Growing up, my father had a signature phrase that my sisters and I despised absolutely. This is just and right, as most children are wont to feel about those parental lessons that drag offspring kicking and screaming into the realm of responsibility. And that cringe-worthy phrase? His own Hoosier-raised, preacher-wisdom version of the popular Nike slogan, “just do it.” None of the upbeat, inspiring energy of a Nike commercial, however. Daddy always expressed his maxim in a matter-of-fact tone, bordering on exasperation: “you don’t have to like it, you just have to do it.” Homework, bedtime, chores, death and taxes alike; the truth of my dad’s phrase popped into my head after I launched last week’s post on the inevitability of angst in our lives.

Life is hard and our task is simply to get through it. To survive. Permission to dislike whatever “it” might be, while persevering in the face of “it” seems particularly aligned with the Buddhist view of life as well. Pain is a universal process. You can’t live life and avoid pain. Connecting with others emotionally, striving to better our lives, truly all the worthwhile activities that bring joy to life have the inherent potential for causing pain as well. Suffering is attachment to the pain. In non-Buddha speak, suffering is when we get stuck in that pain process.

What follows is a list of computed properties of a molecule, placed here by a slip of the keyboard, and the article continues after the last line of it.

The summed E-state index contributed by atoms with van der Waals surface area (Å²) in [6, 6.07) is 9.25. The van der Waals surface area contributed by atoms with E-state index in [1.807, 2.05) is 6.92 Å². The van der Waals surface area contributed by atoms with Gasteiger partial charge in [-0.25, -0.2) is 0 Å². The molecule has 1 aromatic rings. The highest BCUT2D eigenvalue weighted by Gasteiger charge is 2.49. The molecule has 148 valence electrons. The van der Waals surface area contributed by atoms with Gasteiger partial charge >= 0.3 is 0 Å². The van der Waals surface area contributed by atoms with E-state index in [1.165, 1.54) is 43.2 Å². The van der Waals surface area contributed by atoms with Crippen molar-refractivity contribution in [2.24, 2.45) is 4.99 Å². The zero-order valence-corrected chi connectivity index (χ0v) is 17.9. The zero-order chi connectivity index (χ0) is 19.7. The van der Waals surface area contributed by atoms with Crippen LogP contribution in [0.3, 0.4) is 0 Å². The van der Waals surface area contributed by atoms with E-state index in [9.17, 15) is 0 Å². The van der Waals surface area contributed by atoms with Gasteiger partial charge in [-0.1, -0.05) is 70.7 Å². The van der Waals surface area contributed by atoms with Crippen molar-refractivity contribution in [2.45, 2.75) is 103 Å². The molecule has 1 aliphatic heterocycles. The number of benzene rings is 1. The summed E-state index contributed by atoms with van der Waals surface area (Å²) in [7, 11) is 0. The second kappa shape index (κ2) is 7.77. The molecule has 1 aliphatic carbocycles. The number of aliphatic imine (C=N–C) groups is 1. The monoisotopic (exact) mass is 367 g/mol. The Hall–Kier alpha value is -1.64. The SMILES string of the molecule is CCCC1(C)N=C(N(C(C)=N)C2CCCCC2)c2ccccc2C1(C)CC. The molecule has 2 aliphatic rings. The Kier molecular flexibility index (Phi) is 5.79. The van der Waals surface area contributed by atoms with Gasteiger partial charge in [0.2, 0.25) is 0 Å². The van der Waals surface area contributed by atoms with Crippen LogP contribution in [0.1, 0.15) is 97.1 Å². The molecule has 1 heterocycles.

We can wallow in our dislike of the trials life casts on our path, lamenting and worsening the inevitable blunders of life. Or we can just do it: deal with those painful pieces and keep moving. I heard somewhere this week that blunders are how we evolve. Just a fancy way of saying we can learn from our mistakes. And Daddy knew best: the only way out is through.

One Comment

  1. Love this post, Ann.

    This part, especially, resonated with me: “Suffering is attachment to the pain. In non-Buddha speak, suffering is when we get stuck in that pain process.”

    I remember loving the U2 song “Stuck in a Moment” when I was trying so hard to get pregnant with Elle. That’s exactly how I felt. I knew that there would be some sort of outcome , of course!, but I was so stuck in the trying and I suffered it greatly. One way or another, one gets through. Very wise man, your father. I see the apple didn’t fall far from the tree. :)

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  1. Another thought about life’s pits | Ann L. Dunnewold, Ph.D. - [...] than for others and/or 2) that we can avoid this part of life if we just behave in the …

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